I stumbled upon this app one day in the App Store and haven’t been able to stop playing with is since.  Essential Skeleton is a fantastic app for students studying human anatomy, especially the skeletal system, or any student interested in how the human body functions.

Using Essential Skeleton is very easy and a short tutorial at each open will guide students through the proper finger gestures to manipulate their skeleton.  Students can zoom in or out on a full human skeleton, as well as rotate it 360° to view she skeletal system from any angle.

When a student selects a bone to view in Essential Skeleton, it will highlight green and an information bubble will appear giving the common and Latin names of the bone with an option to have those read for proper pronunciation.  Students can also hide or fade the bone (or those surrounding it) for different views.  Clicking on the blue “i” in the bubble opens a more detailed view with information on the function and purpose of the bone as well as 6 more close-up views.

Essential Skeleton is part of a larger series by the company 3D4Medical whose other apps include the muscular and nervous systems as well as more detailed apps for the heart, brain, and even teeth.

Also of interest:  Check out 3D4Medical’s Images app for great photos and scans of all anatomical systems.

 
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Posted by on April 10, 2013 in Apps

 

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iBrainstorm — Collaborative Creation App

iBrainstorm

Another in a great line of creation and creativity apps, iBrainstorm allows students to collaborate on projects through their iPads.  It is essentially a free form drawing and writing app that can allow students to set up flow charts and graphical designs, storyboard their creative writing, or even create notes or comics.

iBrainstorm allows multiple users to create place their ideas on the board as well as add annotations, suggestions and notes through a sticky-pad feature.  This is ideal for group collaborative projects and allowing students who might need the added help to map out their thoughts and ideas.

A sister app, iBrainstorm Companion is also available for the iPhone or iPod and allows up to 4 students to work on the same document at once.  They can add or create notes and pieces on their iPhone or iPod then “flick” them to the connected iPad to produce their final product.

iBrainstorm would be ideally used in a collaborative, project-based learning environment where students are comfortable with, and responsible enough, to use their own technology independently to produce great content.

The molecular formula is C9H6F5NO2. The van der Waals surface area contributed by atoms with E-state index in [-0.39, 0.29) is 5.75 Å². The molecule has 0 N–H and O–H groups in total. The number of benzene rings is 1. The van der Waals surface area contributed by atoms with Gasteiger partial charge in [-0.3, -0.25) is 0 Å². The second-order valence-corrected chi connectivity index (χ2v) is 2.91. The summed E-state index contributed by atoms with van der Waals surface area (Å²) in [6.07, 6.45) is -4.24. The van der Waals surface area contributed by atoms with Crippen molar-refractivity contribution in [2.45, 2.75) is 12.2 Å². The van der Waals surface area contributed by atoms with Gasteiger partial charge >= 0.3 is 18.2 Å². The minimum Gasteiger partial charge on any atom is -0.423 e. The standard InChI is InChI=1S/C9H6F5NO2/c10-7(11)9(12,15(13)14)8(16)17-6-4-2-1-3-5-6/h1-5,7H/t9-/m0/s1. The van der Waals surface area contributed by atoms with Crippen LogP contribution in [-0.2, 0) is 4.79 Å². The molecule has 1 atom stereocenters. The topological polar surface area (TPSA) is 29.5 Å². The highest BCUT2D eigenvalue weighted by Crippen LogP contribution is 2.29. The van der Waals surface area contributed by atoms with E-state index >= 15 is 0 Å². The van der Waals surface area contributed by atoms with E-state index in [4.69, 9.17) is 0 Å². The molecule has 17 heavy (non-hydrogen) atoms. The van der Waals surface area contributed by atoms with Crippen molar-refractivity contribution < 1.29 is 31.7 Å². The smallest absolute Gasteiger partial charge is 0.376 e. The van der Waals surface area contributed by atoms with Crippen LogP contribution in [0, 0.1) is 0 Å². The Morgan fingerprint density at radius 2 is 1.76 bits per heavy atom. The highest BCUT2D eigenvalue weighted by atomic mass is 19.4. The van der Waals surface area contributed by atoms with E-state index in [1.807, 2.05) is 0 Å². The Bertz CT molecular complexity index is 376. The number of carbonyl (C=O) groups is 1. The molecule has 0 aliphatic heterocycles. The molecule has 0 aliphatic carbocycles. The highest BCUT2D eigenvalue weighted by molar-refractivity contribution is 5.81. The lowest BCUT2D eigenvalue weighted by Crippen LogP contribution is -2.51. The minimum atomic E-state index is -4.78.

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Posted by on March 28, 2013 in Apps, Tips & Tricks

 

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MyScript Calculator – Intuitive Handwritten Math App

MyScript Calculator

This is my new favorite app!  The MyScript Calculator is a unique tool that allows students to handwrite complex equations and formulas into their iPad or iPhone and obtain instant results.  Not only can this be used to perform simple arithmetic operations, but the MyScript Calculator can also handle more complex operations, including trigonometric functions, logarithms, and certain constant expressions.

From the developer, the full list of supported operators includes:

Basic operations: +, -, x, ÷, +/, 1/x
Misc. Operations: %, √, x!, |x|
Powers/Exponentials:
x, xy , x2
Brackets: ( )
Trigonometry: cos, sin, tan
Inverse trigonometry: acos, asin, atan
Logarithms: ln , log
Constants: π,
, Phi.

One of the only drawbacks of the MyScript Calculator is that while the technology is intuitive, it is not perfect as assessing what students intend as they write.  Therefore, it is important that they try to do so neatly in the app.  Also, variables are not written as they would in a common algebraic expression.  For example, MyScript reads “x” as multiplication instead of a variable.  Simple single variable expressions can be solved but students need to use “?” as that variable, as opposed to letters.

The applications and advantages of this app are enormous, however.  Students who are unable (or unwilling) to use a basic calculator can try MyScript for a more tactile math experience.  This would also be a help to those students who need to solve more complex calculations that would be difficult with pen, paper, and a traditional calculator.  While MyScript will not, and should not, replace more traditional methods of computation and equation solving it is a fantastic tool to have in your belt.

MyScript for Android Devices

 
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Posted by on March 26, 2013 in Apps, Tips & Tricks